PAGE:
Saturday, November 6, 2010


For wet plate photographers, at least in the US, there are really two high points in the history of the craft: Matthew Brady's civil war images and Carleton Watkins' Yosemite images.  Living not too far from Yosemite, I decided to give it a try.  Of course, one can never walk in the footsteps of the great Watkins.  Watkins and his assistants traveled by a wagon pulled by 12 mules, over what must have been very rudimentary wagon trails.  In the wagon he carried his 18x22-inch camera, glass plates, portable (tent) darkroom, and chemical and food supplies to last weeks.  My trip consisted of my Toyota FJ Cruiser, pulled by its reliable V6 motor, carrying me and my 8x10-inch camera, dark box, and chemical supplies over paved roads.  And I ate and slept at Curry Village in the valley (mmm... pizza!).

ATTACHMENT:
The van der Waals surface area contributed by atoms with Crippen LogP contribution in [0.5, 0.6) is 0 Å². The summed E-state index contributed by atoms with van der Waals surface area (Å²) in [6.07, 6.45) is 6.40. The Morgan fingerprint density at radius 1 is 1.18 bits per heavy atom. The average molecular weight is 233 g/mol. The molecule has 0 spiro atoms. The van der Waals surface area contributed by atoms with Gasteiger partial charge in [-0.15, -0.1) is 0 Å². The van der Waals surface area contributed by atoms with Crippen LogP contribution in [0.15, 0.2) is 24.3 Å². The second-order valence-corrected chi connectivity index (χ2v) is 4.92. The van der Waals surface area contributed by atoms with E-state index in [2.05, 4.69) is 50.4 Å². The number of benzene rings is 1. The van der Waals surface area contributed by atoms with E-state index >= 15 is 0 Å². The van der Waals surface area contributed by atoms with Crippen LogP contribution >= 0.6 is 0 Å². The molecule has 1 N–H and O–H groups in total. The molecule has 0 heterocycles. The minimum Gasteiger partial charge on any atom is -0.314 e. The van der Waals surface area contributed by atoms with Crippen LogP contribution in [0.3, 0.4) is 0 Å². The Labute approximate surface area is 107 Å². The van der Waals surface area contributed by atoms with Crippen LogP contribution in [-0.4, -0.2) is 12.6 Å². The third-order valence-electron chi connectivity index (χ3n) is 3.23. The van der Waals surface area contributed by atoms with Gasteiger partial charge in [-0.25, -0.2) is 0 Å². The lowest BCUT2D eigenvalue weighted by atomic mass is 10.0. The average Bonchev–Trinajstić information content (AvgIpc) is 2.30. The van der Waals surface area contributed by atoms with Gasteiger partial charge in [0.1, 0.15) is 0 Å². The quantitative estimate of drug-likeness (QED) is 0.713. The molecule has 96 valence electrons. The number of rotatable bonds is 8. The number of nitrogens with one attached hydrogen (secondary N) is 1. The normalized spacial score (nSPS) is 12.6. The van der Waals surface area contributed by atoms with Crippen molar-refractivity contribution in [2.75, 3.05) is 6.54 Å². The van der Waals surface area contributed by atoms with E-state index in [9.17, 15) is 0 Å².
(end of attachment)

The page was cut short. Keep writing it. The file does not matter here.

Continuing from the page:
Anyway, it was a rewarding trip for me.   Here are a few of the plates I took.


  1. I Love the first plate. Are these ambrotypes?

  2. Many thanks. The first plate is also, by a good measure, my favorite. The actual plate is dripping in silver -- one of my finest, in my view. These are tintypes. I think I'll try my hand at ambros and printing-out in 2011. Ed

  3. wow, thanks for sharing, sounds trite, but you did some very nice work

  4. Hi Ed,

    love the story behind it. Really great plates.
    They must be awsome in real.


  5. nice Ed, very clean plates. Your craft is worthy of the subject.Congrats!